Nobu Intercontinental Hong Kong Spiny Lobster/Shrimp/Monkfish And Tamari Sichuan Soy

Back on 15 May 2008, I came across an online article ( http://www.womguide.com/meet-your-maker-nobu-matsuhisa ).  In it, they had a recipe for Nobu Hong Kong’s ‘Spiny Lobster And Tamari Sichuan Soy”. The recipe called for 4 spiny lobster tails at 300 grams (~10.5 oz each), 1 large green sweet chili pepper, 1 large red sweet chili pepper,  2 bunches of scallions thinly sliced, 4 tablespoons (all purpose?) flour; the sauce called for  100 ml each of tamari and rice vinegar (~3.38 oz) and 20g of whole szechuan peppercorns (on my salter scale that came to ~5/8 oz).  10g of the peppercorns measured out to about 12.5 teaspoons.

Szechuan Peppercorns

Szechuan Peppercorns measured out for sauce

Rice Vinegar measured out for sauce

Tamari measured out into sauce

Since the recipe served four, I decided to make 2 servings (for my wife and I). So I measured out 3 tablespoons+1 teaspoon each of tamari and rice vinegar and about 4 tablespoons of the szechuan peppercorns, mixed them together and set them aside overnight.  The original recipe warned that the sauce was intense; when mixing it with the cooked ingredients in a bowl, it warned not to plate any of the remaining sauce from the mixing bowl.  When I made this for my wife the first time, she also commented on the intensity of the sauce, so I thinned it out by adding 1 tablespoon of water.  That seemed to do the trick.

Slivered scallions

Cubanelles (aka Sweet Chili Peppers)

Cut up cubanelles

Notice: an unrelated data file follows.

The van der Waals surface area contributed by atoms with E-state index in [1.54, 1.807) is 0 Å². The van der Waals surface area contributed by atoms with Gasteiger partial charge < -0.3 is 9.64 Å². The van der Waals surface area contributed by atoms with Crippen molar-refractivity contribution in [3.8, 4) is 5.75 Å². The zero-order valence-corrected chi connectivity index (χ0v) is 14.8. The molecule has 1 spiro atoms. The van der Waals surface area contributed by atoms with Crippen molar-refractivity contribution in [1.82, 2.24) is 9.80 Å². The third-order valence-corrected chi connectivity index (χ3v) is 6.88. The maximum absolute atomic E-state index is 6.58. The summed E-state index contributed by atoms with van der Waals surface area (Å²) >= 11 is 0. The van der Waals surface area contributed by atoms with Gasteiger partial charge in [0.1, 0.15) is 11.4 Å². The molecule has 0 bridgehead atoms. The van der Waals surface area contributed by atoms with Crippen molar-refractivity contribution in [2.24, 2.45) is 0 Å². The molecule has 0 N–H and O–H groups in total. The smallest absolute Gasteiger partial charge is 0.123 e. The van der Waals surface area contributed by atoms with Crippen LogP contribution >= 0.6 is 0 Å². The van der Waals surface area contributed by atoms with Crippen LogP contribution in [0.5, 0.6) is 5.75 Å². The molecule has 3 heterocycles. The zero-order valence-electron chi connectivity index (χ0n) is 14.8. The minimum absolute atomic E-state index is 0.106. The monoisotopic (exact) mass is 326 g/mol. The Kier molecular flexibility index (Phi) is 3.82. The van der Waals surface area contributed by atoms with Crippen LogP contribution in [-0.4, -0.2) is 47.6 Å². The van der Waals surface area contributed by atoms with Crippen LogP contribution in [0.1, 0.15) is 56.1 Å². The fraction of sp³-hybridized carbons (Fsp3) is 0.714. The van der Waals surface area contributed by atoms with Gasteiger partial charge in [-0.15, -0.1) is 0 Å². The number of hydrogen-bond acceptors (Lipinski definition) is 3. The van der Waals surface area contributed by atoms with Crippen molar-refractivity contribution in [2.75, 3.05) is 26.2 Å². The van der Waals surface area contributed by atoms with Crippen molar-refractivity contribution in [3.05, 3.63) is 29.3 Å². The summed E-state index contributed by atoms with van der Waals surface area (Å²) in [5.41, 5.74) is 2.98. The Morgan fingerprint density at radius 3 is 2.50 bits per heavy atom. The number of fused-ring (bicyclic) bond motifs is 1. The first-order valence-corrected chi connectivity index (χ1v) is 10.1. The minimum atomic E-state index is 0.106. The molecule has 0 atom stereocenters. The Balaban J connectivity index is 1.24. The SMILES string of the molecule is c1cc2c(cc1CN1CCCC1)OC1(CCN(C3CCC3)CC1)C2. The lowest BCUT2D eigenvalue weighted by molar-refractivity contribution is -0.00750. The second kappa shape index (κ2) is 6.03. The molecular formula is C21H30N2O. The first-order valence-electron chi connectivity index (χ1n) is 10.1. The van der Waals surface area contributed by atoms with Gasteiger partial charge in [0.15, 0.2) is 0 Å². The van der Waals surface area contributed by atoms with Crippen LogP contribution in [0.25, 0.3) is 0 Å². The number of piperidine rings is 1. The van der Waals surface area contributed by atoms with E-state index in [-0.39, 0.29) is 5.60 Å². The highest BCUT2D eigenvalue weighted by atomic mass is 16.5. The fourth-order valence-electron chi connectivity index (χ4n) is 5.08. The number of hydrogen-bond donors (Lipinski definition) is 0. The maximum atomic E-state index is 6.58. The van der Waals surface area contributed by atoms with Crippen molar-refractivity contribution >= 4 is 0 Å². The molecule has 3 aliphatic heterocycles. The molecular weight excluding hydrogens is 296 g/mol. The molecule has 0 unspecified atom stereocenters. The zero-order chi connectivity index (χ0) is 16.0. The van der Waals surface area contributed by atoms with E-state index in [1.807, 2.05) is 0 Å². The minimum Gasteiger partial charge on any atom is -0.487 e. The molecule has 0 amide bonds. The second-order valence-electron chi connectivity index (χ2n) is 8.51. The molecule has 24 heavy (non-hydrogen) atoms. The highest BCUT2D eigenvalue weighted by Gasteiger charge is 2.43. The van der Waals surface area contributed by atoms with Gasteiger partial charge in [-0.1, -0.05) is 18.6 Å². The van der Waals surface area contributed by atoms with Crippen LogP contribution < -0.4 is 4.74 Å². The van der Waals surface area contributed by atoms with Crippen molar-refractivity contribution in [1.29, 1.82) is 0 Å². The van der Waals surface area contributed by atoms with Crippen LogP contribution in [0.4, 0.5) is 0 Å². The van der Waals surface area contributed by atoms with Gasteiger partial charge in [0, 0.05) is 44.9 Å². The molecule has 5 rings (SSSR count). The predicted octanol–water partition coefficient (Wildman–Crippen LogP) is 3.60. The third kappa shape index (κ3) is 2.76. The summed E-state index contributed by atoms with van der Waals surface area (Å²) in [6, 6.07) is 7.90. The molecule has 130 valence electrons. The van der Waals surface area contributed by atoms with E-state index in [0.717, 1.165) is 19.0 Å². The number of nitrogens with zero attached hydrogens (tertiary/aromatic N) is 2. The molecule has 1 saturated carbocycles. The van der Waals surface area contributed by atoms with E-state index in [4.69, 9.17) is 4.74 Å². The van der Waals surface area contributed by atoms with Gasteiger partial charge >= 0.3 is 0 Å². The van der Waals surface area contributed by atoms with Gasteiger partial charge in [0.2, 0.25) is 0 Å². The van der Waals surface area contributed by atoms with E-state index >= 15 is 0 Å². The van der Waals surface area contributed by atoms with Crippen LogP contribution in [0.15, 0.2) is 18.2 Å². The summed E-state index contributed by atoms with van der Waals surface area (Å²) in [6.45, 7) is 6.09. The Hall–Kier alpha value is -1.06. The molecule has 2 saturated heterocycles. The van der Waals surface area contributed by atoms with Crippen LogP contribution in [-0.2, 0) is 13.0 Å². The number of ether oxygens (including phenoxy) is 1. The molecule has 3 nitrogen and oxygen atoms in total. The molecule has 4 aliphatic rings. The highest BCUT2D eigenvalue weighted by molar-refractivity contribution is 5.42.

Straining out Sichuan Tamari Soy

I don’t always have time to do this dish with fresh lobster; but I have done this with both medallions of  monkfish tail and shimp.  So since I couldn’t get my hands on any monkfish, I picked about about a pound of peeled/deveined shrimp from Whole Foods, cleaned them and removed their remaining tail shells.  I then seasoned them with my 4:1 salt/pepper mix.

Cleaned shrimp, seasoned with salt/pepper mix

Since the original recipe called for dusting the seafood with flour, I decided to take a shortcut and put 6 tablespoons (not the 4 as specified in the recipe) into a plastic bag.  I coated the shrimp using a shake-and-bake method (thank you, Alton Brown).

Shrimp coated with flour, shake-n-bake style

So I heated my wok, added the olive oil, swirled the oil around and added the shrimp.  I cooked the shrimp for about 1 to 2 minutes aside, making sure the coating was nice and crisp before turning them over.  I was using about 60% maximum power on the heat.

Shrimp into a hot wok with olive oil

Shrimp, golden brown and delicious, set aside

In the original recipe, the instructions say to leave the shrimp in the pan and add the sweet chili peppers to cook.  Having done this dish before, I’ve found that it tends to make the coating really soggy.  So, I added a step to set the shrimp aside in a mixing bowl while I’m cooking the peppers in the same pan I used to cook the shrimp. As you can see from the next picture, you can see a bit of the liquid exuded from the peppers making the pan’s contents glisten.  I found it was enough to cook the peppers at about 60% maximum power for about 5 minutes.

Sautee’ing the peppers for about 5 minutes

At that point, all I had left to do was to combine the ingredients into the mixing bowl, add the sauce and toss the ingredients to distribute the sauce.

Adding the slivered scallions…

Adding in the cooked cubanelles

Adding the Sichuan Tamari Soy

Tossing the cooked ingredients with the Sichuan Tamari Soy

Shrimp With Sichuan Tamari Soy is served

Resources

Szechuan Peppercorns     Hong Kong Market (nee Super 88), Allston/Brighton, MA

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